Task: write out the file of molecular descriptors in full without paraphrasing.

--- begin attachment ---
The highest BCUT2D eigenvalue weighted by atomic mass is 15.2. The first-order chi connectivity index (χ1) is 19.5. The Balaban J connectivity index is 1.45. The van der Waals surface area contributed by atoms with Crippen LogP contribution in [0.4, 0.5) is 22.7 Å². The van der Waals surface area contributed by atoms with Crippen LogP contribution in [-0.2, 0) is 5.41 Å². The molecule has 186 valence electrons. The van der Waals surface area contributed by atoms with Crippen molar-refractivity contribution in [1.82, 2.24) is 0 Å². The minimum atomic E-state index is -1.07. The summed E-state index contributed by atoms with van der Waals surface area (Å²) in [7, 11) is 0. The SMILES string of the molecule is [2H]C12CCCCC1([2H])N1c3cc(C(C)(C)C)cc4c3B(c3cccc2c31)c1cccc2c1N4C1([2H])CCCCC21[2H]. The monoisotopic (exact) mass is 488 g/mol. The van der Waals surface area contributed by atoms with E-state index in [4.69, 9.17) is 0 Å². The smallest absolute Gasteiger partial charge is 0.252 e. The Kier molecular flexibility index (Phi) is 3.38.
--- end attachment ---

The highest BCUT2D eigenvalue weighted by atomic mass is 15.2. The first-order chi connectivity index (χ1) is 19.5. The Balaban J connectivity index is 1.45. The van der Waals surface area contributed by atoms with Crippen LogP contribution in [0.4, 0.5) is 22.7 Å². The van der Waals surface area contributed by atoms with Crippen LogP contribution in [-0.2, 0) is 5.41 Å². The molecule has 186 valence electrons. The van der Waals surface area contributed by atoms with Crippen molar-refractivity contribution in [1.82, 2.24) is 0 Å². The minimum atomic E-state index is -1.07. The summed E-state index contributed by atoms with van der Waals surface area (Å²) in [7, 11) is 0. The SMILES string of the molecule is [2H]C12CCCCC1([2H])N1c3cc(C(C)(C)C)cc4c3B(c3cccc2c31)c1cccc2c1N4C1([2H])CCCCC21[2H]. The monoisotopic (exact) mass is 488 g/mol. The van der Waals surface area contributed by atoms with E-state index in [4.69, 9.17) is 0 Å². The smallest absolute Gasteiger partial charge is 0.252 e. The Kier molecular flexibility index (Phi) is 3.38.